Meeting one of my favourite musicians at the top of The Shard was one of the best moments of last year. Yet, as Jess Glynne sang her number one single Hold My Hand just metres away from me, I started to feel another emotion besides excitement: embarrassment.
No, not because my Dad dancing (inherited decades in advance) would be broadcast to the nation on the BBC, but because of the fact that I didn’t know a single lyric from the song – save for ‘darling, hold my hand’, of course.
With an expectant look in her face, I could tell that Jess wanted me to sing along. Oh, I would have done if I could. Whilst a huge love of music is something I’ve grown up with, my knowledge of song lyrics is somewhat limited thanks to my mild deafness.
Cue my mind coming up with bizarre but funny misheard song lyrics to sing. Granted, it is hilarious (see Teresa Garratty’s article for Limping Chicken about it), but for deaf music lovers, it’s an unfortunate reality.
Of course, looking up the song lyrics online offers a simple – albeit boring – solution, but by far the most entertaining way to learn the words to our favourite tracks is lyric videos.
If anything, lyric videos are a perfect tool for an artist. It can still keep fans excited about the song whilst they’re busy working on the official music video.
A recent example is Ed Sheeran, who released two lyric videos on the same day two of his singles came out. Listeners have fallen in love with both tracks, and they’ll fall in love with them all over again when the official video comes out weeks later. Watch one below:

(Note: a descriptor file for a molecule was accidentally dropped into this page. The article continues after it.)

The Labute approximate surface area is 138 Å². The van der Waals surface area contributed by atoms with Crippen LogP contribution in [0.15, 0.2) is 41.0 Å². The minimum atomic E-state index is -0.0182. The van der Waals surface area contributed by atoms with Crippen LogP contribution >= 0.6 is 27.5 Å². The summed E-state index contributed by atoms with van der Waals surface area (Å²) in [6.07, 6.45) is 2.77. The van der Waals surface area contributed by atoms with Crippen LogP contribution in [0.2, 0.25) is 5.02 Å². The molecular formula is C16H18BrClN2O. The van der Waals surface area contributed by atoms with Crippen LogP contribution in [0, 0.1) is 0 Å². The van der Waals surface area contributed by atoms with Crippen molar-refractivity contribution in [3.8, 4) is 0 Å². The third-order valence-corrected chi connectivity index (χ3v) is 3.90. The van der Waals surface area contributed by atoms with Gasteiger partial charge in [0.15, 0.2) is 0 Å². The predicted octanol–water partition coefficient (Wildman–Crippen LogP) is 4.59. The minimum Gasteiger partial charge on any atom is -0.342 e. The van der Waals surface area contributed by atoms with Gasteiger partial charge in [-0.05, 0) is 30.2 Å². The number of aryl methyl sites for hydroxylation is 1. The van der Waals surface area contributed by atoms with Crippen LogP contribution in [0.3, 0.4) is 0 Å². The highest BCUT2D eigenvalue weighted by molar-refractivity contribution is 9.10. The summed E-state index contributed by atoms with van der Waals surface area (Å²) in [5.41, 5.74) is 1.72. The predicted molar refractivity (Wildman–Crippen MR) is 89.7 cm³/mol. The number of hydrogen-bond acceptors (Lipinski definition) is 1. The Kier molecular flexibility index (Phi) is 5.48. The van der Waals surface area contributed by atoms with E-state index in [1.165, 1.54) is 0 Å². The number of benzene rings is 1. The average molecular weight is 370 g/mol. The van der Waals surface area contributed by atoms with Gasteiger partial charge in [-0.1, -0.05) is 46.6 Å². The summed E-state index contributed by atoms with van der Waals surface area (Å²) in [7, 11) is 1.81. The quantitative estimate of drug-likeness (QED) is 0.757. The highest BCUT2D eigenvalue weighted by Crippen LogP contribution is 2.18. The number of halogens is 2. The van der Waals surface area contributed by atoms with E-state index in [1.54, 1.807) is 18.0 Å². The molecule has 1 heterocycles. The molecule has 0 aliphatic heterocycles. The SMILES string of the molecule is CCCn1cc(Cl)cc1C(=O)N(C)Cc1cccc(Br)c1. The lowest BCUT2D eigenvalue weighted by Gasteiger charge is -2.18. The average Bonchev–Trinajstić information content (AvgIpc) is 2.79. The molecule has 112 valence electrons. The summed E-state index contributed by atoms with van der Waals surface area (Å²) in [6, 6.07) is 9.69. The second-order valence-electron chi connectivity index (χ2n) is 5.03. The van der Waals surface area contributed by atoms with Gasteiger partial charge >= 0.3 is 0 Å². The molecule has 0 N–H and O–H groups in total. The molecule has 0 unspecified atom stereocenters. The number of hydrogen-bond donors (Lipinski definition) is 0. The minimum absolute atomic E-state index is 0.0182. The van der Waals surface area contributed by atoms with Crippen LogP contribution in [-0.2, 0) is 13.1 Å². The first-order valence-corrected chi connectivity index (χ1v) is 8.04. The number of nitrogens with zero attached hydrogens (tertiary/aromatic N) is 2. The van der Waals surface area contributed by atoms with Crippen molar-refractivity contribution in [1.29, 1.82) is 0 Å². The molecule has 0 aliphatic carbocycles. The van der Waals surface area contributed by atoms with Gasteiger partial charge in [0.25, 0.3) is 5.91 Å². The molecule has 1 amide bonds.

Even if a musician doesn’t release lyric videos, then you can guarantee that someone from the fanbase will soon upload a fan-made version to YouTube.
It’s a trend which appears to be on the rise, and long may that continue. In a sense, it’s something which impacts our experience with music. In busy crowds at Glastonbury and V Festival, an electric atmosphere and the fact we’re seeing our favourite artists in front of our very eyes is incredible, obviously.
However, at the same time, seeing fellow fans singing songs word for word whilst we recite our own made-up lyrics can either be disheartening or something to be proud of.
I’d be intrigued to hear what side of the coin you are and see what misheard lyrics you’ve come up with. You can leave them in the comments below.
Liam O’Dell is mildly deaf and uses hearing aids in both ears. Alongside studying for a degree in journalism, Liam enjoys presenting his own radio show, listening to music and reading one of the many books on his ’to-be-read’ list. You can find out more about Liam over at his blog: www.thelifeofathinker.
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